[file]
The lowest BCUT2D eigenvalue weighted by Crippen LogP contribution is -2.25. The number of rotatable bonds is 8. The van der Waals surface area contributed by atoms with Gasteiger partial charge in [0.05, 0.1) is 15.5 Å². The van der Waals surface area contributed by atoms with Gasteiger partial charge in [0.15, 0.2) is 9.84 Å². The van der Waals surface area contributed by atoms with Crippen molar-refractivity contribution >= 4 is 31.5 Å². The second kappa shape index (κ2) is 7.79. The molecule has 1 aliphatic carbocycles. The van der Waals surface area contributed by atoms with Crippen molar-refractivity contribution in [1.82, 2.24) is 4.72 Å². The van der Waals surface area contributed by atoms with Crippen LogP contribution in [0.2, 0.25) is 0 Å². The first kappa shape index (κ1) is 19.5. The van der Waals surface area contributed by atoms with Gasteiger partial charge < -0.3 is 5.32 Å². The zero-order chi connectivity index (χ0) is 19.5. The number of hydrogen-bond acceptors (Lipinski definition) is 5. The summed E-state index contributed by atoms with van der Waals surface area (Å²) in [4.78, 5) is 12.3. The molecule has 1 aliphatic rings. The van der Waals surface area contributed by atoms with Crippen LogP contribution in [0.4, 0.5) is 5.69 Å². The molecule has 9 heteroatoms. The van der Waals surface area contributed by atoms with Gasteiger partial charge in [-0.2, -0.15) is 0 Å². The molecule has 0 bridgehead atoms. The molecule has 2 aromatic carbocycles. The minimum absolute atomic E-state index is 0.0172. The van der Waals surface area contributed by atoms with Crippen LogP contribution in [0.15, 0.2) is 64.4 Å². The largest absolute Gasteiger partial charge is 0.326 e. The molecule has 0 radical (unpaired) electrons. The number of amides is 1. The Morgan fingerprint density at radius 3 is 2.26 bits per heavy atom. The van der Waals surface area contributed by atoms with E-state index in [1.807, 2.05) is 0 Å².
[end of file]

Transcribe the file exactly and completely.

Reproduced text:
The lowest BCUT2D eigenvalue weighted by Crippen LogP contribution is -2.25. The number of rotatable bonds is 8. The van der Waals surface area contributed by atoms with Gasteiger partial charge in [0.05, 0.1) is 15.5 Å². The van der Waals surface area contributed by atoms with Gasteiger partial charge in [0.15, 0.2) is 9.84 Å². The van der Waals surface area contributed by atoms with Crippen molar-refractivity contribution >= 4 is 31.5 Å². The second kappa shape index (κ2) is 7.79. The molecule has 1 aliphatic carbocycles. The van der Waals surface area contributed by atoms with Crippen molar-refractivity contribution in [1.82, 2.24) is 4.72 Å². The van der Waals surface area contributed by atoms with Crippen LogP contribution in [0.2, 0.25) is 0 Å². The first kappa shape index (κ1) is 19.5. The van der Waals surface area contributed by atoms with Gasteiger partial charge < -0.3 is 5.32 Å². The zero-order chi connectivity index (χ0) is 19.5. The number of hydrogen-bond acceptors (Lipinski definition) is 5. The summed E-state index contributed by atoms with van der Waals surface area (Å²) in [4.78, 5) is 12.3. The molecule has 1 aliphatic rings. The van der Waals surface area contributed by atoms with Crippen LogP contribution in [0.4, 0.5) is 5.69 Å². The molecule has 9 heteroatoms. The van der Waals surface area contributed by atoms with Gasteiger partial charge in [-0.2, -0.15) is 0 Å². The molecule has 0 bridgehead atoms. The molecule has 2 aromatic carbocycles. The minimum absolute atomic E-state index is 0.0172. The van der Waals surface area contributed by atoms with Crippen LogP contribution in [0.15, 0.2) is 64.4 Å². The largest absolute Gasteiger partial charge is 0.326 e. The molecule has 0 radical (unpaired) electrons. The number of amides is 1. The Morgan fingerprint density at radius 3 is 2.26 bits per heavy atom. The van der Waals surface area contributed by atoms with E-state index in [1.807, 2.05) is 0 Å².